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Emergency room care for the soul

June 3, 2010

I have the amazing privilege of volunteering in an emergency room one evening each week. As a volunteer I get to assist the patients and visitors. I answer questions, assist people to rooms, provide pillows and blankets, communicate with the medical staff, and I do my best to calm and assure people. A trip to the emergency room is never on someone’s list of things they want to do, and time has not been scheduled onto their calendar for it so often people are tired, frustrated, hungry, scared, and stressed out when I interact with them.

When a patient comes into the emergency room they check in and they tell us a quick summary of what is wrong.

Maybe they have an injured ankle, a cut finger, or a tummy ache. They may be suffering from dizziness, chest pains, or some mental/emotional/behavioral issue. No matter what the issue is we take the information down and our next job is to do what we can to verify the issue is accurate and there are not other complaints, and to treat it to the best of our ability.

Typically a patient has to wait for a time before they receive a more complete assessment. We call this triage, which means one of the medical staff checks things like blood pressure and records more details about the issues which then allows us to assess what type of care the patient needs and what resources we need to make available for them. This allows us to put them in a room where they can be treated fully, and allows us to get them to the medical staff that is best skilled to care for them.

When they are taken to an exam/treatment room we then begin to treat the issues and are able to learn even more about what is going on with their body. Sometimes we find that the symptoms that were exhibited are only part of the problem. It is the role of the medical staff to do all they can to serve, care for, and heal those in their care.

Author Larry Crabb in his book Connecting writes about his experience of a trip to the emergency room and how he was left wondering if we could care for our souls in ways that are similar to how patients are cared for at an emergency room.

When we go to the emergency room the barriers come down, and we openly share about information we would keep private in other situations. We share history, insights, thoughts, and private actions with the medical staff. Although sometimes patients may worry about judgment toward some of their choices, they realize that the staff needs the facts to be able to provide real care. The medical staff witness people at their worst, in need of care, and stand with people who are wracked with pain. Their words hopefully bring knowledge and insight, and are full of hope because the patient can see the medical staff is engaged in their care, and seeking the best for them.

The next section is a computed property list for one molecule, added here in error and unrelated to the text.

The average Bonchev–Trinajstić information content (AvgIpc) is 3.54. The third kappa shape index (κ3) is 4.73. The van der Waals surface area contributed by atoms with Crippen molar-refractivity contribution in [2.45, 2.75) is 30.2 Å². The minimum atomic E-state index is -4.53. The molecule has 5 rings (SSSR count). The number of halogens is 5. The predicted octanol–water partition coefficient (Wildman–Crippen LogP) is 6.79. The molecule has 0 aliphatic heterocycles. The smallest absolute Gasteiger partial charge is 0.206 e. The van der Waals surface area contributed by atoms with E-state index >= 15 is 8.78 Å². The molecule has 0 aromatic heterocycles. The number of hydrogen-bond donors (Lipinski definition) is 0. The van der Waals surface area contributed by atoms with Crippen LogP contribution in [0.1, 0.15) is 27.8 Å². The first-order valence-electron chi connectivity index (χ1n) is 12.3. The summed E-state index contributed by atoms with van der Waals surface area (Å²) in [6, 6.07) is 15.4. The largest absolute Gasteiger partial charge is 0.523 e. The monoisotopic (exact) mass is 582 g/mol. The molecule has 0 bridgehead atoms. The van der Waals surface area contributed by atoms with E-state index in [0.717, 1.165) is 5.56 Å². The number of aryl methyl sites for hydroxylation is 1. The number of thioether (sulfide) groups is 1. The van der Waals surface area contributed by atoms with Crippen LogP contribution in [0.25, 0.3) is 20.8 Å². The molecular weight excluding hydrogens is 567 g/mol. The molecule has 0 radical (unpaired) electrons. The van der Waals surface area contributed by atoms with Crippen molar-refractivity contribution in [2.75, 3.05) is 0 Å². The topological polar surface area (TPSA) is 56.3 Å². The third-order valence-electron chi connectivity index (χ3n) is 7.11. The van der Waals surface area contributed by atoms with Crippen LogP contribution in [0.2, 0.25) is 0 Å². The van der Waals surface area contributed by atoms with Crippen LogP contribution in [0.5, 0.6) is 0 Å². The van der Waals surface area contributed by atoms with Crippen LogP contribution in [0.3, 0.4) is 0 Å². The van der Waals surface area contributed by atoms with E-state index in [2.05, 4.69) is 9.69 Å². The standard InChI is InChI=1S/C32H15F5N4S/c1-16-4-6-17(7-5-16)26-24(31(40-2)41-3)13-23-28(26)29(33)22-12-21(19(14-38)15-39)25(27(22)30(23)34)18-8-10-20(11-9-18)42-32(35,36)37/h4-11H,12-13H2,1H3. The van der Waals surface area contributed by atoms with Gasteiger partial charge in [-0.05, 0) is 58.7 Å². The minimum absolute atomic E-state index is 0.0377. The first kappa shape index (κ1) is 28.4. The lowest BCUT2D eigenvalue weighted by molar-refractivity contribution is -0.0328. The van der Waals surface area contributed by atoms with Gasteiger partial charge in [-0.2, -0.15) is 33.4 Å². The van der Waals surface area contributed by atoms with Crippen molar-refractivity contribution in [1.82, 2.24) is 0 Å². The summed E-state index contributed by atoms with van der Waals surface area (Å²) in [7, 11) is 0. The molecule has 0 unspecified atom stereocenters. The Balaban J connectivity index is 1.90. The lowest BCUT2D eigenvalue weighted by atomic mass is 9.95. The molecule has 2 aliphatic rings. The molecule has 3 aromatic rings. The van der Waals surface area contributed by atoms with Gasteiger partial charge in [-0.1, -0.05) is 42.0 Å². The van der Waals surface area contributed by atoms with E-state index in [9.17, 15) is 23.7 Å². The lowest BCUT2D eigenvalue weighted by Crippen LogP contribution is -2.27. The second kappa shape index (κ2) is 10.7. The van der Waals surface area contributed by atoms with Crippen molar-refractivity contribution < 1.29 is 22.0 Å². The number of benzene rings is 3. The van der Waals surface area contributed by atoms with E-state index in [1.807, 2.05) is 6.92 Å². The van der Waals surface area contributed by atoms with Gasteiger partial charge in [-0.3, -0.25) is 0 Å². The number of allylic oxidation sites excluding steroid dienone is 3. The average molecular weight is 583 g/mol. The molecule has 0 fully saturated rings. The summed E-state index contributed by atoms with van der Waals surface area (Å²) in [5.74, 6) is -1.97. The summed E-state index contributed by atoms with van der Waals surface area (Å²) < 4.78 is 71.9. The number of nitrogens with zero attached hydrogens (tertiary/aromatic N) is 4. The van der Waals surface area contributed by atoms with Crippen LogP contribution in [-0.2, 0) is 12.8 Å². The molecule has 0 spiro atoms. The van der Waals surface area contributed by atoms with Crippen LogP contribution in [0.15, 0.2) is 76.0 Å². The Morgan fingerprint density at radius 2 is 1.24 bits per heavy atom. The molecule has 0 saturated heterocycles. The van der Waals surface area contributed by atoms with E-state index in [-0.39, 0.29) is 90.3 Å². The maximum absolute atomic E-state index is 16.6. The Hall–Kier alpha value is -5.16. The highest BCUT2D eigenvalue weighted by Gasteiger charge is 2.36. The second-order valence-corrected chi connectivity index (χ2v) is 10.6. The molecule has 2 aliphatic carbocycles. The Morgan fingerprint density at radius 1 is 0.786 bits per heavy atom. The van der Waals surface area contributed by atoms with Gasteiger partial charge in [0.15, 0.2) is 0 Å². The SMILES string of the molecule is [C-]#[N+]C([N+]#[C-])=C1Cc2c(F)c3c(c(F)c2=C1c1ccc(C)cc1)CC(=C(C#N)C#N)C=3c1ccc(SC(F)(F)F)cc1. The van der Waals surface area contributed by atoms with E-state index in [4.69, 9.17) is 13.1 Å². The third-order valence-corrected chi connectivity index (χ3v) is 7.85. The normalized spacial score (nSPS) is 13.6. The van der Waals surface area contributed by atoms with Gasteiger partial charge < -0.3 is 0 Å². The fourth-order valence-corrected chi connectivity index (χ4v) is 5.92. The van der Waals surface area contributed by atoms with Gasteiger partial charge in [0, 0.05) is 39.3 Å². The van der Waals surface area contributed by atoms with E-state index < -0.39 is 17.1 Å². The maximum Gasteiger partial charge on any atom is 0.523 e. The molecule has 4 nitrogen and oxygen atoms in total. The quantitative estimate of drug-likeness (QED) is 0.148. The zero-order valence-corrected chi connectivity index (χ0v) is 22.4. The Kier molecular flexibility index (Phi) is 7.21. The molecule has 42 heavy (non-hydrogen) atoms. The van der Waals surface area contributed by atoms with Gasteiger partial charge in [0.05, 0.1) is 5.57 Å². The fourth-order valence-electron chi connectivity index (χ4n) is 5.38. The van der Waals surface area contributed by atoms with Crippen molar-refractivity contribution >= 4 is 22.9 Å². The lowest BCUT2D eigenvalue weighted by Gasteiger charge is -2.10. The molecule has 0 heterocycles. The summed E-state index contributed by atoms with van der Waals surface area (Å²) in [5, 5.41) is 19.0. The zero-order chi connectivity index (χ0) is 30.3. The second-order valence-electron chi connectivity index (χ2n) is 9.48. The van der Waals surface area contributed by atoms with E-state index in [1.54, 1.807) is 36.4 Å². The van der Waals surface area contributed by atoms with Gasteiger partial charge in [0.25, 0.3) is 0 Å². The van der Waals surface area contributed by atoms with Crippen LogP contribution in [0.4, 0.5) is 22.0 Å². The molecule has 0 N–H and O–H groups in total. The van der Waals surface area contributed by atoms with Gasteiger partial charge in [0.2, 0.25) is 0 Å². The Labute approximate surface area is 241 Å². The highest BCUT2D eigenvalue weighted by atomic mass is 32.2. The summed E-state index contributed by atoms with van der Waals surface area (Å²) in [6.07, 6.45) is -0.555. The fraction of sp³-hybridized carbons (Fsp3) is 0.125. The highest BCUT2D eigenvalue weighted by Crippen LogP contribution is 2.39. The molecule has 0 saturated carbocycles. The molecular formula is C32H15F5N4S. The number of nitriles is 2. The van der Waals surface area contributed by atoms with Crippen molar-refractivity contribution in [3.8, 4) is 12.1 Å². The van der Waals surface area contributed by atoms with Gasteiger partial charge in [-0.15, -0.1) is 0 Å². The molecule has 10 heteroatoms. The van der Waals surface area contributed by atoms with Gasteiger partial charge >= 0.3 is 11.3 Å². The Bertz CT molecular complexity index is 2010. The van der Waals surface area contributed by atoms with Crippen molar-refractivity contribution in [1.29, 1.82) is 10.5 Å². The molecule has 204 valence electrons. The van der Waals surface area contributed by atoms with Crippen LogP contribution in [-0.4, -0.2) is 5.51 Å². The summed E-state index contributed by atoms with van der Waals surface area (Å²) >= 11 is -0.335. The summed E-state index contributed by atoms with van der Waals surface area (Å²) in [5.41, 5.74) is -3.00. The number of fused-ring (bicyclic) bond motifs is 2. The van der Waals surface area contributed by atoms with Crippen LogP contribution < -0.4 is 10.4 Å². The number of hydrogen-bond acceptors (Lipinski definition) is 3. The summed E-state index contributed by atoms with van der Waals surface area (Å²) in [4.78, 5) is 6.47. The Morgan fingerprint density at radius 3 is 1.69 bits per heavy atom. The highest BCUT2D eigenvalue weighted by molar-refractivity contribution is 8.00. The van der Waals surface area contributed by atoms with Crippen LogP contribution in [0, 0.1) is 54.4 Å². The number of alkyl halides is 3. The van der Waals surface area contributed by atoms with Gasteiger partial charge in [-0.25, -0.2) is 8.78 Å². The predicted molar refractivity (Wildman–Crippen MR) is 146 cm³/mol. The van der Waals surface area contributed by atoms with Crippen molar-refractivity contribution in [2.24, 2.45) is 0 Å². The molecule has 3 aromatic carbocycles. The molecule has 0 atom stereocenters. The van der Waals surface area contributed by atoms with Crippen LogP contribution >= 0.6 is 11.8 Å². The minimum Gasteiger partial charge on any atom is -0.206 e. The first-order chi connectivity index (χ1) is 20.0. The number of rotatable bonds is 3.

Crabb asks some powerful questions. “If I wanted to share the battles going on in my soul, could I? Do I know what they are? I know how to complain, to tell others what I don’t like is happening inside me, but can I express in words the most significant war that is waging? Is there a more serious struggle going on than I realize?”

“Has anyone ever actually witnessed the contortions my soul sometimes goes through?

Whom do I trust enough to be my confessor, to see up close the blood that spills during my spiritual battles, the cowardly retreats I sometimes take, the fears that occasionally paralyze me? If the answer is no one, then do all the words of encouragement I hear have no more power than sentimental poetry inside greeting cards?

Am I willing to lose my personal privacy so that a few people can speak deeply into a battle they understand?”

Are there people in my life that I can confess to, turn to, and share my soul struggles with?

Transparency and authenticity about our struggles, our sins, and our needs has become something that is not commonly accepted in our churches today. Even Christian’s do not seem to really want to hear about the tough times, but instead just want to know about the good things in life.

We all have tough days, and sometimes those difficult times move from being a few days to an extended season.

What if you wanted to share the battles going on in your soul….could you? Would you? Have you even taken the time to recognize what they are?

Tonight I will again have the privilege of serving people during their time of need. I want to care for their bodies, but even more I serve because I care about their souls. It is such a blessing when I have the opportunity to speak with people about their spirits, their souls, and the condition of their heart.

On Sunday I get to spend time with friends/family at church. I love their company, I care about their lives, and I want to hear about their weeks, but more than anything…..I care about their souls. I want to be there to witness the contortions of their souls as they find the Lord. I want to be there for them to confess to, share with, and fall apart on during their time in need. I want to be a safe place where they can be transparent, authentic, and real. I want to hear about the battles in their souls and I want to walk with them and love them through it.

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